Climate and Average Weather in Tasmania

Tasmania is one of Australia's six states and is the country's southernmost and only island state. It is home to conservation sites, natural parks, and abundant biodiversity. As Tasmania is predominantly mountainous, the state's terrain is perfect for hiking, rock climbing, and rafting activities that travellers love.

Tasmania is overwhelmingly elevated and untouched, so much so that a large portion of Tasmania's land mass was designated as the Tasmanian Wilderness World Heritage Area (TWWHA) by UNESCO in 1982. Tasmania is likewise home to the Tasmanian devil and the now-extinct Tasmanian tiger, both of which are globally recognized symbols of Australia.

Even though different altitudes all around Tasmania make temperatures different, Tasmania generally has a temperate maritime climate. The state experiences four seasons with each season clearly distinguished. Spring takes place from September to November, summer from December to February, autumn from March to May and winter from June to August.

The average maximum monthly summer temperatures sit between 17 and 23 degrees Celsius (62 and 73 degrees Fahrenheit) and winter monthly between 3 and 11 degrees Celsius (37 and 51 degrees Fahrenheit). Rainfall varies dramatically across the Island.

Tasmania's coldest month is June while February is the warmest. June has moderate average maximum daytime temperatures of 12°C (54°F) in Queenstown and 14°C (57°F) in Coles Bay. At nighttime, temperatures drop to 7°C (45°F) in Coles Bay and 3°C (37°F) in Queenstown. Meanwhile, February has warm average maximum daytime temperatures of 22°C (72°F) in Hobart and 25°C (76°F) in Launceston.

In terms of precipitation, August is Tasmania's wettest month of the year while February is the driest. August has moderate precipitation in Coles Bay with 49mm (1.9inch) of rainfall to heavy in Queenstown with 270mm (11inch) of rainfall. Meanwhile, June has moderate precipitation in Launceston with 35mm (1.4inch) of rainfall to a high level of precipitation in Queenstown with 100mm (3.9inch) of rainfall.

Does it snow in Tasmania?
As an island with a temperate climate, Tasmania gets snow although to a lesser degree. In general, Tasmania does not get snowfall often because most elevations in the island are not high enough for snow to regularly happen. Mount Kunanyi or Mount Wellington is among the few elevations in Tasmania that gets fully covered by snow in winter.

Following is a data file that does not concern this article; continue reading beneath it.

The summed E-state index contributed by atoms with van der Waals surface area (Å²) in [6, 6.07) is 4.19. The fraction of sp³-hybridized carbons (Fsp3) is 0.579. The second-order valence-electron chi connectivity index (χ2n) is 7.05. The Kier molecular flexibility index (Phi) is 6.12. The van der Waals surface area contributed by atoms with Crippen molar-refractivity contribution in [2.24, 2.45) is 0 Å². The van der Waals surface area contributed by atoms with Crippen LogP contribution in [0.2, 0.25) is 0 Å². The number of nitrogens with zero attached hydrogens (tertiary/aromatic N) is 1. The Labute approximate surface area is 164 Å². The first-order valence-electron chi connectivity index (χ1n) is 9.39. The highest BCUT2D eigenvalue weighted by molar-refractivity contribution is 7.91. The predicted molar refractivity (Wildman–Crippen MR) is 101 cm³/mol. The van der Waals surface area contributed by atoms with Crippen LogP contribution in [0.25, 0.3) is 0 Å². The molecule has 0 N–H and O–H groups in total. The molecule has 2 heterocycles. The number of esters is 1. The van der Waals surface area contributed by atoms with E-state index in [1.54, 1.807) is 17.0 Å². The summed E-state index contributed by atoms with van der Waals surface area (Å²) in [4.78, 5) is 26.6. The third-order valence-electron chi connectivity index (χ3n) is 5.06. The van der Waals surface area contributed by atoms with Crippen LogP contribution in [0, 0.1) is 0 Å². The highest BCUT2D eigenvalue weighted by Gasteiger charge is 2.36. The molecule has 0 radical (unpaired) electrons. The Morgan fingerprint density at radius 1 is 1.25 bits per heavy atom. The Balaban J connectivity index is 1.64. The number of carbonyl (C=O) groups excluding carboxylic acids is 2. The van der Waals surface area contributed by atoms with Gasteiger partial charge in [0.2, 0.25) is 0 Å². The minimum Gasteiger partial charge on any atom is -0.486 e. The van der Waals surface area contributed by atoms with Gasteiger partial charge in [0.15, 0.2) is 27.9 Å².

Does Tasmania get hurricanes?
Australians use the term cyclones instead of hurricanes. There is no recorded cyclone to have ever hit Tasmania as the island state is out of reach from the tropical zone where cyclones typically form. Instead, Tasmania gets heavy rains in certain areas of the island where flooding is rare, making Tasmania safe and essentially all of Australia one of the safest areas in the world from natural disasters.

When is the best time to visit Tasmania?
It can be cold in winter and autumn in Tasmania, so the best time to visit is in spring and summer. While it is snowing and freezing cold in Europe and a big part of the US, Tasmania is very warm during Christmas in contrast, making it possible to visit beaches in New Year's Eve. Autumn still has sunny days ideal to either explore wildlife in Queenstown at 13°C (55°F) or spend time walking at the beaches of Coles Bay at 14°C (57°F).

Interested in more detailed Weather and Climate information?
Please select the city below you wish to travel to, or the one closest to your destination. Each selected city will show you the following graphs:
1. Average minimum and maximum temperature over the year
2. Average monthly precipitation over the year (rainfall, snow)
3. Average monthly hours of sunshine over the year
On certain pages we also offer other historical weather data like humidity, wind speed and water temperature.

Places in Tasmania

Select a city to see its average temperature, precipitation and hours of sunshine over the year.